Green Pen, Green Phone

On Wednesday I mentioned that Democrats were disappointed by the failure of their projected blue wave to materialize. Their congressional majority has been whittled down to almost nothing, the best they can hope for in the Senate is a draw, and in the presidential race, the decisive rejection of Donald Trump they were hoping for didn't happen.

What's more, less radical (or more pragmatic) office holders, like Sen. Joe Manchin (D-WV) and Rep. Abigail Spanberger (D-VA), have been arguing that the Green New Deal, along with other extremist proposals like Medicare for All and Defunding the Police, are the reason they fared so poorly.

But, of course, backing off on such proposals, which might make the party more attractive to actual voters, would alienate the leftist donor class. So what is the solution? Executive orders of course! Faced with a similarly divided government, Barack Obama proudly proclaimed that his administration was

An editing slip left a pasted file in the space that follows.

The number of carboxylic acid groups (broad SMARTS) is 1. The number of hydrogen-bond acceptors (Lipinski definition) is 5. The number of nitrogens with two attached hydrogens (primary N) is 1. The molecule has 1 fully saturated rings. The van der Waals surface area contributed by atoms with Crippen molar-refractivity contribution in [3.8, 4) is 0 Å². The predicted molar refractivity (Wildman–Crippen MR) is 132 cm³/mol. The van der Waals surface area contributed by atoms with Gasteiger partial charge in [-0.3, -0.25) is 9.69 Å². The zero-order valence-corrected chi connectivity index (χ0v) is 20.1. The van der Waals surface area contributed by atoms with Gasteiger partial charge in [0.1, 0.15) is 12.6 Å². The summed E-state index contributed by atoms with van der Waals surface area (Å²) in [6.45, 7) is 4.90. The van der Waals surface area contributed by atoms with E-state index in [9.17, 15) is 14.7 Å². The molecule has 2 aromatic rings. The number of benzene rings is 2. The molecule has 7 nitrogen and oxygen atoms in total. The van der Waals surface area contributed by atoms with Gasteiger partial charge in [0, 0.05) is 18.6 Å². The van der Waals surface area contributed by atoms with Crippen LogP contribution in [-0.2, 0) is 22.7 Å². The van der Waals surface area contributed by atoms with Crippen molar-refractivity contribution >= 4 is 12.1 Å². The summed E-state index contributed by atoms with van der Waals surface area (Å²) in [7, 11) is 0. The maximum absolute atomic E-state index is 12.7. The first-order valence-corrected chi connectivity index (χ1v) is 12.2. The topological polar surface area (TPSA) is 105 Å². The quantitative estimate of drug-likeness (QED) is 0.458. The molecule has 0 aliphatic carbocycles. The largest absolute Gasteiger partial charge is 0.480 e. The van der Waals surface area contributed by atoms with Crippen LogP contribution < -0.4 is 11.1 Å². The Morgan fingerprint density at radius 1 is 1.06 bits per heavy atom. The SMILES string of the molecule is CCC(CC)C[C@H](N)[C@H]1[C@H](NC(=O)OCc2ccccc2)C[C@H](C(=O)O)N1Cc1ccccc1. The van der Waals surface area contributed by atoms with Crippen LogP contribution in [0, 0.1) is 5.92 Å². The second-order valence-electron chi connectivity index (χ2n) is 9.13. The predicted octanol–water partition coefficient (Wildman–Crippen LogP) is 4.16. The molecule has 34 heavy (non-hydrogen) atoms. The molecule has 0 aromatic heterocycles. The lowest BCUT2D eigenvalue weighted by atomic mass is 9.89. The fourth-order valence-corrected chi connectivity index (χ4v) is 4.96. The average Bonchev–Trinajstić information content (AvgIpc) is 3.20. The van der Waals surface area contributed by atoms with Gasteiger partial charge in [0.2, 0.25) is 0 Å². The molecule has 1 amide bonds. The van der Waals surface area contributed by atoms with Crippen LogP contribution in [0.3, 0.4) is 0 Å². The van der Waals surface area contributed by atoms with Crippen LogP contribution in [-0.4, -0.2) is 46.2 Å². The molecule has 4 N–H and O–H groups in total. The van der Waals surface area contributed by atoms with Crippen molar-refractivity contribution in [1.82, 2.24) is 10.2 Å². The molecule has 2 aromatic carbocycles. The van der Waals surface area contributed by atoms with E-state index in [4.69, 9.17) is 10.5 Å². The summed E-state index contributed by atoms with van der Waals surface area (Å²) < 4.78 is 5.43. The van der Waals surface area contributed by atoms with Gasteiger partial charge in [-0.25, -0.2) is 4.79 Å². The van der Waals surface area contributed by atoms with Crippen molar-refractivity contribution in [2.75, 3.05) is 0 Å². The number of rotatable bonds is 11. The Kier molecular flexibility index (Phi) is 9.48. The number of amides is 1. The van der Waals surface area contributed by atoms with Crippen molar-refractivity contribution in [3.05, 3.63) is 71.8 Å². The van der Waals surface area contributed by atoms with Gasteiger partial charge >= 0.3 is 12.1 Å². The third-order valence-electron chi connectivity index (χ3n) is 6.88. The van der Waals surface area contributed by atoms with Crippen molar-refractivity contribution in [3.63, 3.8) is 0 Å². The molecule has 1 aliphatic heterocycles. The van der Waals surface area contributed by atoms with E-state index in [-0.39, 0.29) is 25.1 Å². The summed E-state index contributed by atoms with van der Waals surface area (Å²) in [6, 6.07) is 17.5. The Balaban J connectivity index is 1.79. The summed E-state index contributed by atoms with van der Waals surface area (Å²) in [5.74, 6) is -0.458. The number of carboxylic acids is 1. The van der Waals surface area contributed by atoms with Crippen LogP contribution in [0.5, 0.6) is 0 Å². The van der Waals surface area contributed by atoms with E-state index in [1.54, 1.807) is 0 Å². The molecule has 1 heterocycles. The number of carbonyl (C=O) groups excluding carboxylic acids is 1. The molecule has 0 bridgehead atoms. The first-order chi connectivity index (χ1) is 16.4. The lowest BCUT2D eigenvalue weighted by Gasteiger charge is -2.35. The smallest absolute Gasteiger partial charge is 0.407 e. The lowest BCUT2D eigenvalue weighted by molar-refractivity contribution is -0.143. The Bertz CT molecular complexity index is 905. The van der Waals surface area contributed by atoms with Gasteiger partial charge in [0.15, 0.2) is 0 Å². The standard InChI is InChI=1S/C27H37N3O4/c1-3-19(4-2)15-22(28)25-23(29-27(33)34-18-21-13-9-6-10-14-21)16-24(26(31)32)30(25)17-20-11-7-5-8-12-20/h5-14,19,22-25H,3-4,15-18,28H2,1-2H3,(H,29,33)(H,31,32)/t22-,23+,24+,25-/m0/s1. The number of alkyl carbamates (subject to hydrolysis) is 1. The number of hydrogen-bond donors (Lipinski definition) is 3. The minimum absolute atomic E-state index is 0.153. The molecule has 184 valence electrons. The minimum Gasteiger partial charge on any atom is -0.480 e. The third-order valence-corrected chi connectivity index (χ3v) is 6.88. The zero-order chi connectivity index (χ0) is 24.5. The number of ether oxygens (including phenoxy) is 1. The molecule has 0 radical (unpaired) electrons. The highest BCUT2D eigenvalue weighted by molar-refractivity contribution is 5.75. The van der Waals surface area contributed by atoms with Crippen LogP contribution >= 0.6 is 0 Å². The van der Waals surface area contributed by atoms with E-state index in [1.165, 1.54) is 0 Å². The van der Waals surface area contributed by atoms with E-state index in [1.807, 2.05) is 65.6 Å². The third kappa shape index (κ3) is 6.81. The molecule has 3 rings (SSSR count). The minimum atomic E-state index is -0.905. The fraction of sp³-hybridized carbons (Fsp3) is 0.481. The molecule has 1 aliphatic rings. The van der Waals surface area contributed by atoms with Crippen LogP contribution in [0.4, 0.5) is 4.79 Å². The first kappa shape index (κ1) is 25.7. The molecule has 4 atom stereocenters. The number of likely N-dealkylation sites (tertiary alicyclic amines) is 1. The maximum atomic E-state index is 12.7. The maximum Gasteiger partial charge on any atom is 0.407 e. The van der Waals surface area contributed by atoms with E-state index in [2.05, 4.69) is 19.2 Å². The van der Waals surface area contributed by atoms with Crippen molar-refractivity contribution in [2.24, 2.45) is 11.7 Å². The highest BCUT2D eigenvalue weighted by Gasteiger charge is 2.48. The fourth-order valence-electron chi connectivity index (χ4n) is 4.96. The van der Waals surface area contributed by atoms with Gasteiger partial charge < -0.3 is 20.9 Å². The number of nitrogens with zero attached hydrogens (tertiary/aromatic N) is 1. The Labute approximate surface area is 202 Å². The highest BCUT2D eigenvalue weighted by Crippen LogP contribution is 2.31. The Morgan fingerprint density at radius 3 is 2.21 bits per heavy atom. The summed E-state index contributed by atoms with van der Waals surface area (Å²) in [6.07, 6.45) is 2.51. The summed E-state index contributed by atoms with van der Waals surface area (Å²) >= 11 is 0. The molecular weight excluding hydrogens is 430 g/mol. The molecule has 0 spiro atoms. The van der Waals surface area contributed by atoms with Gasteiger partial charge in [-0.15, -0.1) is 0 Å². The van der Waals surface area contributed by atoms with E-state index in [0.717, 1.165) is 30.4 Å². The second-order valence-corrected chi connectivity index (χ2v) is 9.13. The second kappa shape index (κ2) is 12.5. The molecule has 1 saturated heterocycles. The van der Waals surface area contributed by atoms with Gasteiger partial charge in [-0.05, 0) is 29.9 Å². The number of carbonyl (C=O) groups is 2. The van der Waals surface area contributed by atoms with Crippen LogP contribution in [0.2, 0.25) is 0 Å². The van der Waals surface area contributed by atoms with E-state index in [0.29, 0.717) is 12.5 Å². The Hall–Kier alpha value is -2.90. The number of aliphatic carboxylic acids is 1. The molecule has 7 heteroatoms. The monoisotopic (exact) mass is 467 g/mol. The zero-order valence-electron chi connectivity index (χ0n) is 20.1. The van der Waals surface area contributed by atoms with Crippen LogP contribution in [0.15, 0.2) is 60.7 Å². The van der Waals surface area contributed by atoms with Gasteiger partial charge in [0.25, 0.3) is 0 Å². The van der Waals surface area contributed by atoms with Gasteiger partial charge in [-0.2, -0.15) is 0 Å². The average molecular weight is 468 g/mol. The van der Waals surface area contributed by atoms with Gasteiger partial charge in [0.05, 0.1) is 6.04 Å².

[N]ot just going to be waiting for legislation.... I've got a pen and I've got a phone… and I can use that pen to sign executive orders and take executive actions.

In various liberal publications right now, the details of a Biden administration's own climate-related "pen and phone" strategy are being hammered out.

To take just one example, in the Los Angeles Times, Anna M. Phillips has a list of five climate actions Biden can take immediately, "without Congress’ help." These include imposing California's onerous auto emissions standards nationwide; halting the issuance of new permits for fracking and oil drilling on federal land (a position Biden stumbled his way onto over the course of his campaign), as well as imposing new regulations on oil and gas companies operating on existing federal permits (decidedly not something he campaigned on); declaring a climate national emergency; and creating a "climate club" of countries who mutually agree to reduce carbon emission through carbon taxation.